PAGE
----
Sept. 23, 2022 By Michael Dorgan
Socrates Sculpture Park is one step closer to having its first permanent on-site building.
The city has broken ground on a new administrative and programming facility at the park — located at the intersection of Vernon Boulevard and Broadway — and officials were on hand Wednesday to celebrate the occasion.
The two-story facility, called The Cubes, will cost $5.735 million to construct and is being made out of shipping containers to acknowledge the neighborhood’s industrial roots.
The 2,640-square-foot building will serve as administrative offices for Socrates Sculpture Park. It will also provide a space for art curation as well as educational and community programming.
The Cubes is expected to be completed in early 2024.
Queens Borough President Donovan Richards, Parks Dept. Commissioner Sue Donoghue, Socrates Sculpture Park Executive Director Tamsin Dillon and Councilmember Julie Won were among those who attended the official groundbreaking ceremony on Wednesday. Stuart Match Suna, co-owner and founder of Silvercup Studios, and Community Board 1 Chair Marie Torniali were also present.
Dillion, who leads the non-profit arm of Socrates Sculpture Park that curates the space, said the new facility will mark a major milestone for the park.
“This project is a game-changer for this unique and special place; part of our plans for a sustainable and a resilient future,” Dillon said.
The new building will be the park’s first permanent structure since it was established in 1986. The five-acre site was transformed in the 1980s from an abandoned landfill and illegal dumpsite to an open studio and exhibition space for artists. Since then, more than 1,000 artists have created and exhibited works at the park.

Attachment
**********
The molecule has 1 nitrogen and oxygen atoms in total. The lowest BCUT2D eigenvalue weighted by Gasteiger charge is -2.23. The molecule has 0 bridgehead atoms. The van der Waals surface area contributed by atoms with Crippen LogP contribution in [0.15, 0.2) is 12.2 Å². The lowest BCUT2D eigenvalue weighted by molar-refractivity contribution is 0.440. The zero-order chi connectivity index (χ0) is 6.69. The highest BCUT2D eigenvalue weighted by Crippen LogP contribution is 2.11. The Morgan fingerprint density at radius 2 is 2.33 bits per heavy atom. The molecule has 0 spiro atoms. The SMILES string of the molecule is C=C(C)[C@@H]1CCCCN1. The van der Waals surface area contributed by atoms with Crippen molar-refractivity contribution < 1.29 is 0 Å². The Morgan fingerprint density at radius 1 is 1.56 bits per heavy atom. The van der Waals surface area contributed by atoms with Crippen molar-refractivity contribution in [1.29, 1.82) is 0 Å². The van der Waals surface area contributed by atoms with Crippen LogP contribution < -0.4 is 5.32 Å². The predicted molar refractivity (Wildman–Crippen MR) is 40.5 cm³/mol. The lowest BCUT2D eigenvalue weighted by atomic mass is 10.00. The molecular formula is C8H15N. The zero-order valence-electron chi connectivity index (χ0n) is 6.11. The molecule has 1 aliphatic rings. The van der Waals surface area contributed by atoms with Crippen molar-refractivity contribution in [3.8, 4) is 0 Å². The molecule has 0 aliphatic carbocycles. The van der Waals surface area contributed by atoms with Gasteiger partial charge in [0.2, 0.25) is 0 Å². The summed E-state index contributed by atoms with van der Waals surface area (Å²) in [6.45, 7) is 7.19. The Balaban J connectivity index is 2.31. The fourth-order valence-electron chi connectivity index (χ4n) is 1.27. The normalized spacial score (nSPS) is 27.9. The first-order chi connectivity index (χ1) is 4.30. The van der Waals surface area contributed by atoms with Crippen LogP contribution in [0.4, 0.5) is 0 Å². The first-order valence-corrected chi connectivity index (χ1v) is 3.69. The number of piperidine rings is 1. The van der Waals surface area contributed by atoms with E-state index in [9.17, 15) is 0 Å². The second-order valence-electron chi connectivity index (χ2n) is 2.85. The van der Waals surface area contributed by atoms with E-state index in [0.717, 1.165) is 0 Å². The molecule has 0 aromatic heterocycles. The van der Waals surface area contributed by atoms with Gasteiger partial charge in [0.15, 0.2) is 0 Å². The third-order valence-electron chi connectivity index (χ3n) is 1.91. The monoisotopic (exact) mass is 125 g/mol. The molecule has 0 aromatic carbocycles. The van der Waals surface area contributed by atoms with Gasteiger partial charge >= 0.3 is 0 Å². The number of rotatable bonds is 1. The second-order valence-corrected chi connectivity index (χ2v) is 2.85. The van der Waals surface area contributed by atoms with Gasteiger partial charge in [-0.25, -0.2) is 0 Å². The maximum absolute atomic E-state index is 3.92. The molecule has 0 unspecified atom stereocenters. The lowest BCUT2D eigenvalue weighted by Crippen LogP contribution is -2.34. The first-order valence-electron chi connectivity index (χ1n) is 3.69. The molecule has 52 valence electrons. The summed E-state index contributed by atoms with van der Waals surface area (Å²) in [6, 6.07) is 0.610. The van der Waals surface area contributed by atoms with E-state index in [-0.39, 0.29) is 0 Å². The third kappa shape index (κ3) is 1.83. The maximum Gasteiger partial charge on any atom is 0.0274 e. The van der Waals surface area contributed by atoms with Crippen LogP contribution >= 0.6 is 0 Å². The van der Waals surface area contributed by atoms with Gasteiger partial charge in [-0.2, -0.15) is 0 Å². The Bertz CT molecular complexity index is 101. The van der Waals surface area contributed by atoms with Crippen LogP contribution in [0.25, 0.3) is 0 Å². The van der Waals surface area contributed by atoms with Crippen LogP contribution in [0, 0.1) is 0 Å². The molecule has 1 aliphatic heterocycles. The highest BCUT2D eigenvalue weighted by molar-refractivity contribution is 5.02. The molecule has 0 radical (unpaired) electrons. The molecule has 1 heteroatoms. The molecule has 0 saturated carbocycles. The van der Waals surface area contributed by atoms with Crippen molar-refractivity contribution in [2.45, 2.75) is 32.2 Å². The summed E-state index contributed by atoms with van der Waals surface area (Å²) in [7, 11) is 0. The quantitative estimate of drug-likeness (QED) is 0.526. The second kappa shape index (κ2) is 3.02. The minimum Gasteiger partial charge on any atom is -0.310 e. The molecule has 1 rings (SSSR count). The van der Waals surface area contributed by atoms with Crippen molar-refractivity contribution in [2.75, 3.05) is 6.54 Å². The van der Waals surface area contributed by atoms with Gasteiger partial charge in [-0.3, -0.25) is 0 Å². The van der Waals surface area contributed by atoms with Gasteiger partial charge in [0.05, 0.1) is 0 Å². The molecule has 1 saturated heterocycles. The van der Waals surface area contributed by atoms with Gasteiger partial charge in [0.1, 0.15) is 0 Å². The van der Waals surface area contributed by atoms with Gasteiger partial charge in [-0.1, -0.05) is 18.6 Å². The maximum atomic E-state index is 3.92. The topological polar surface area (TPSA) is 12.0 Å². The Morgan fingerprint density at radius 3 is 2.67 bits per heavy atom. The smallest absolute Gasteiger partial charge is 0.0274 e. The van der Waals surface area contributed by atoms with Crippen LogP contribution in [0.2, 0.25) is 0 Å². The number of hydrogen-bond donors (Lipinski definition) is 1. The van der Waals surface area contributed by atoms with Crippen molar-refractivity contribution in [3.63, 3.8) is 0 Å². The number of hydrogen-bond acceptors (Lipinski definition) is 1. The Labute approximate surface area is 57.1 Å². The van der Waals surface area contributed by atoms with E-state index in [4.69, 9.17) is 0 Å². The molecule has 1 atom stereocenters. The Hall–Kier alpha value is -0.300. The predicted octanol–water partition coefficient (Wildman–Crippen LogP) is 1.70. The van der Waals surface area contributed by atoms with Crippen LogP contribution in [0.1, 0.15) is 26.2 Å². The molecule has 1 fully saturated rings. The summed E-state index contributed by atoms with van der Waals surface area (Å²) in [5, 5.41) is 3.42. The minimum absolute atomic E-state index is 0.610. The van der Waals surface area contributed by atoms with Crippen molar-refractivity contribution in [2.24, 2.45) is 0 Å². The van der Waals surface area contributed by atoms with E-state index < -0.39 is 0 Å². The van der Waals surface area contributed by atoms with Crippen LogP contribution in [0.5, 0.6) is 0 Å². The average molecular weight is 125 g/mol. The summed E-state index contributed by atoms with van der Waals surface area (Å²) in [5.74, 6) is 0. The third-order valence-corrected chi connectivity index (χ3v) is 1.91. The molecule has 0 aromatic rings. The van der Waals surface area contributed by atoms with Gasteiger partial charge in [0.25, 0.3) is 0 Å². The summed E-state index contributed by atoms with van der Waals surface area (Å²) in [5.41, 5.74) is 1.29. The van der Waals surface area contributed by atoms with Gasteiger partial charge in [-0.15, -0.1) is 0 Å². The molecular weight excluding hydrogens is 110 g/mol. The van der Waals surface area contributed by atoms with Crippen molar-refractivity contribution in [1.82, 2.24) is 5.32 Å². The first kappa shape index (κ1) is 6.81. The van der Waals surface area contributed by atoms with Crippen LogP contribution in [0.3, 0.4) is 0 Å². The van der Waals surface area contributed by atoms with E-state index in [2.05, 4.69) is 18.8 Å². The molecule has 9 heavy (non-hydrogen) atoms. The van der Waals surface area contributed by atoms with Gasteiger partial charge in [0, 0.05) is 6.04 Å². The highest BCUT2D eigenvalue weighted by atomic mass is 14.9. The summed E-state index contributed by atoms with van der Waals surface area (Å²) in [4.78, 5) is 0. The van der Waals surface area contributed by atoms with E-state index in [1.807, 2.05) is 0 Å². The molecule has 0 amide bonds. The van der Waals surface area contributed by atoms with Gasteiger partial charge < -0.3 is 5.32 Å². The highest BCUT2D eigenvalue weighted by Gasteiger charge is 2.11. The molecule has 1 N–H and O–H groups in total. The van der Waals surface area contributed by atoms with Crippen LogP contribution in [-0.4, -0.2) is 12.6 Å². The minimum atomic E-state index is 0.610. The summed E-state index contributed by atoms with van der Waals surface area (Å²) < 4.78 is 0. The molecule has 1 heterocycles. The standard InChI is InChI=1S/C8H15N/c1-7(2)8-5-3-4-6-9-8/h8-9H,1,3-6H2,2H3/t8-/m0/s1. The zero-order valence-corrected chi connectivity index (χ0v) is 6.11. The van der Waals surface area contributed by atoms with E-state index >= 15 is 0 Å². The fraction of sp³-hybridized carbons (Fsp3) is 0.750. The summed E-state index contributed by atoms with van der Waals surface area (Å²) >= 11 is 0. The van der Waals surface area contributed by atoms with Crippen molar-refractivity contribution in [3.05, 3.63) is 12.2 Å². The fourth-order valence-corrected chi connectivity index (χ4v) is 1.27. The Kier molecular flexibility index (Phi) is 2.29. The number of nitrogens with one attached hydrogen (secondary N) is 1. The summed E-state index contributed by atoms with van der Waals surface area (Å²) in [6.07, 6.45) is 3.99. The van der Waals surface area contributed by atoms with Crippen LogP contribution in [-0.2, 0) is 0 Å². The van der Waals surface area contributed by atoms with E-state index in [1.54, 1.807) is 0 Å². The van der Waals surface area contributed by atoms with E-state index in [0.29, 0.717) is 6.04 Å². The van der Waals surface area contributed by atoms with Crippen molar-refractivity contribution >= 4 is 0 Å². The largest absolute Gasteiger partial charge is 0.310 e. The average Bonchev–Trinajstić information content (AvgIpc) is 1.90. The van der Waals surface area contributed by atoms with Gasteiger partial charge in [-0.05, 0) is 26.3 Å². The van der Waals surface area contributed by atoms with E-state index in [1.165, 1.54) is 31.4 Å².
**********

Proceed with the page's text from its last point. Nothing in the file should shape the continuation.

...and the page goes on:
Socrates Sculpture Park personnel previously said they were outgrowing their rented offices across the street and desired something more permanent.
The city and Socrates Sculpture Park have partnered with LOT-EK, a Manhattan-based innovative architecture studio, to design the building.
The design features diagonal bands of glass along the containers that allow for natural light to come in, and for park-goers to see through the building’s ground-floor interior gallery space. Solar-paneled roofs will also be incorporated into the building.
Donoghue said the project is the culmination of decades of work and advocacy by the community.
“Thanks to Socrates Sculpture Park and all of those that have contributed to this project, our next generation of artists will have a brand-new space to explore, learn, and grow in the heart of Astoria.”
The project is being funded with $3.124 million from New York City Council and $1.611 million from the Queens Borough President’s Office.
Suna, who co-founded Silvercup Studios in Long Island City, donated a further $1 million. Suna is also a Socrates Sculpture Park board member.
You no longer need to spend a great deal of dollars to help make picture taking your Babylon film.
If you’re previously the dog owner of your own electronic digicam and
tripod, you could start right now. If you read a lttle bit, you can turn into a good digital photographer,
do not forget that you don’t need to be a great
artist to consider an excellent picture, and.
How does a bunch of shipping containers built on land they already possess cost almost $6 million of mostly taxpayer money? You can erect a building with dozens of apartments for that price. Even the Rowan isn’t $2,200 per square feet. Wasteful.